Next Article in Journal
Meta-Analysis of Milk Consumption and the Risk of Cognitive Disorders
Next Article in Special Issue
Relationship between Self-Reported Dietary Nutrient Intake and Self-Reported Sleep Duration among Japanese Adults
Previous Article in Journal
Self-Reported Dietary Restrictions and Dietary Patterns in Polish Girls: A Short Research Report (GEBaHealth Study)
Previous Article in Special Issue
Sleep Duration and Chronic Fatigue Are Differently Associated with the Dietary Profile of Shift Workers
Article Menu

Export Article

Open AccessArticle
Nutrients 2016, 8(12), 823; doi:10.3390/nu8120823

Phenotypic Stability of Energy Balance Responses to Experimental Total Sleep Deprivation and Sleep Restriction in Healthy Adults

1
Division of Sleep and Chronobiology, Department of Psychiatry, Perelman School of Medicine at the University of Pennsylvania, Philadelphia, PA 19104, USA
2
Center for Obesity Research and Education, College of Public Health, Temple University, Philadelphia, PA 19122, USA
*
Author to whom correspondence should be addressed.
Received: 15 November 2016 / Revised: 7 December 2016 / Accepted: 16 December 2016 / Published: 19 December 2016
View Full-Text   |   Download PDF [1535 KB, uploaded 19 December 2016]   |  

Abstract

Experimental studies have shown that sleep restriction (SR) and total sleep deprivation (TSD) produce increased caloric intake, greater fat consumption, and increased late-night eating. However, whether individuals show similar energy intake responses to both SR and TSD remains unknown. A total of N = 66 healthy adults (aged 21–50 years, 48.5% women, 72.7% African American) participated in a within-subjects laboratory protocol to compare daily and late-night intake between one night of SR (4 h time in bed, 04:00–08:00) and one night of TSD (0 h time in bed) conditions. We also examined intake responses during subsequent recovery from SR or TSD and investigated gender differences. Caloric and macronutrient intake during the day following SR and TSD were moderately to substantially consistent within individuals (Intraclass Correlation Coefficients: 0.34–0.75). During the late-night period of SR (22:00–04:00) and TSD (22:00–06:00), such consistency was slight to moderate, and participants consumed a greater percentage of calories from protein (p = 0.01) and saturated fat (p = 0.02) during SR, despite comparable caloric intake (p = 0.12). Similarly, participants consumed a greater percentage of calories from saturated fat during the day following SR than TSD (p = 0.03). Participants also consumed a greater percentage of calories from protein during recovery after TSD (p < 0.001). Caloric intake was greater in men during late-night hours and the day following sleep loss. This is the first evidence of phenotypic trait-like stability and differential vulnerability of energy balance responses to two commonly experienced types of sleep loss: our findings open the door for biomarker discovery and countermeasure development to predict and mitigate this critical health-related vulnerability. View Full-Text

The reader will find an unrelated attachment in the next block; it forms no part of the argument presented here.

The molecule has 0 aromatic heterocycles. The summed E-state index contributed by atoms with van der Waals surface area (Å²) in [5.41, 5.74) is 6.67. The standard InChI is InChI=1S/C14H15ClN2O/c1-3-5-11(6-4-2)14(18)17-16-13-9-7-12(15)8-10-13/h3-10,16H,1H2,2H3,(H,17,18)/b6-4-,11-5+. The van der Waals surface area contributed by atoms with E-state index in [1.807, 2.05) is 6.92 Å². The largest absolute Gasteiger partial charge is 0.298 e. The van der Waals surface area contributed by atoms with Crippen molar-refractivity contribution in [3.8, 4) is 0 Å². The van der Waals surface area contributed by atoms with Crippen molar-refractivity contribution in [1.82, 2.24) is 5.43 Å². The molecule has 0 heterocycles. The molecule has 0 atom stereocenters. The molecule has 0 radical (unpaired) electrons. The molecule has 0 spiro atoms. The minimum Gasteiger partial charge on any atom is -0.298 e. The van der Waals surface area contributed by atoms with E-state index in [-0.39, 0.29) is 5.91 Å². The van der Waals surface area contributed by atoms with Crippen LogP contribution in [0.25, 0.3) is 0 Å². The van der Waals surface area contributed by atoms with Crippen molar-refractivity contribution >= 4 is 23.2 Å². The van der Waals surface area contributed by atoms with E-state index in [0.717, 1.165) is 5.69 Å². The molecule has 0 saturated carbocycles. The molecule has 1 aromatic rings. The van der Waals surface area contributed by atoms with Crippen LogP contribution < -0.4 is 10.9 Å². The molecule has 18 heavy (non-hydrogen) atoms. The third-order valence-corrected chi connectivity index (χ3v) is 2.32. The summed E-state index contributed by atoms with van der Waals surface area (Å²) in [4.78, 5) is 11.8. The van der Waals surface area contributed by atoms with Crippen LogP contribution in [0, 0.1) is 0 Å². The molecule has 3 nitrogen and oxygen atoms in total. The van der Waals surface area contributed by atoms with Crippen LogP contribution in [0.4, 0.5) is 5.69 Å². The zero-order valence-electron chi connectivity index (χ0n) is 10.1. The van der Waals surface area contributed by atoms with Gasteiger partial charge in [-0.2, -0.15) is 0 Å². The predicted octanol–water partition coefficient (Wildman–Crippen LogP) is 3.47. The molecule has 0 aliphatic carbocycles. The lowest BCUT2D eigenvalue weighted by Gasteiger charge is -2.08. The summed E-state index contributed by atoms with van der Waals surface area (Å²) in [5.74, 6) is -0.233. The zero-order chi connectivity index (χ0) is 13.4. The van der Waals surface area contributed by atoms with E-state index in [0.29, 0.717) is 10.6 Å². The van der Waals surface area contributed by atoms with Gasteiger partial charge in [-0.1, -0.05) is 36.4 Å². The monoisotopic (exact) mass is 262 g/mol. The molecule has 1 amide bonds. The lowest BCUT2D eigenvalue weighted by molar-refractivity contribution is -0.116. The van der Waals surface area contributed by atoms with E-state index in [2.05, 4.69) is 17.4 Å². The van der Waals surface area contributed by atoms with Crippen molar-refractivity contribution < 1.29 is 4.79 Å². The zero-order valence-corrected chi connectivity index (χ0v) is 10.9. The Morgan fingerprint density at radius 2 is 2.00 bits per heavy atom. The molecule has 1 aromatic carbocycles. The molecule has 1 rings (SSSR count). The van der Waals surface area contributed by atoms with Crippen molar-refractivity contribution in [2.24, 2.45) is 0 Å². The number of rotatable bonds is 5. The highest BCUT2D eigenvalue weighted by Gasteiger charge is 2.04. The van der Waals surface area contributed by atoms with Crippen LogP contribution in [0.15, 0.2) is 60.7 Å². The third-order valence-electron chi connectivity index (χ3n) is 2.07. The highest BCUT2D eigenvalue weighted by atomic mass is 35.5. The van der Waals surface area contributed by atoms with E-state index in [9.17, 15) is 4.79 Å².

Keywords: individual differences; sleep restriction; total sleep deprivation; recovery; caloric intake; late-night intake; macronutrients; gender differences individual differences; sleep restriction; total sleep deprivation; recovery; caloric intake; late-night intake; macronutrients; gender differences
Figures

Figure 1

This is an open access article distributed under the Creative Commons Attribution License which permits unrestricted use, distribution, and reproduction in any medium, provided the original work is properly cited. (CC BY 4.0).

Scifeed alert for new publications

Never miss any articles matching your research from any publisher
  • Get alerts for new papers matching your research
  • Find out the new papers from selected authors
  • Updated daily for 49'000+ journals and 6000+ publishers
  • Define your Scifeed now

SciFeed Share & Cite This Article

MDPI and ACS Style

Dennis, L.E.; Spaeth, A.M.; Goel, N. Phenotypic Stability of Energy Balance Responses to Experimental Total Sleep Deprivation and Sleep Restriction in Healthy Adults. Nutrients 2016, 8, 823.

Show more citation formats Show less citations formats

Note that from the first issue of 2016, MDPI journals use article numbers instead of page numbers. See further details here.

Related Articles

Article Metrics

Article Access Statistics

1

Comments

[Return to top]
Nutrients EISSN 2072-6643 Published by MDPI AG, Basel, Switzerland RSS E-Mail Table of Contents Alert
Back to Top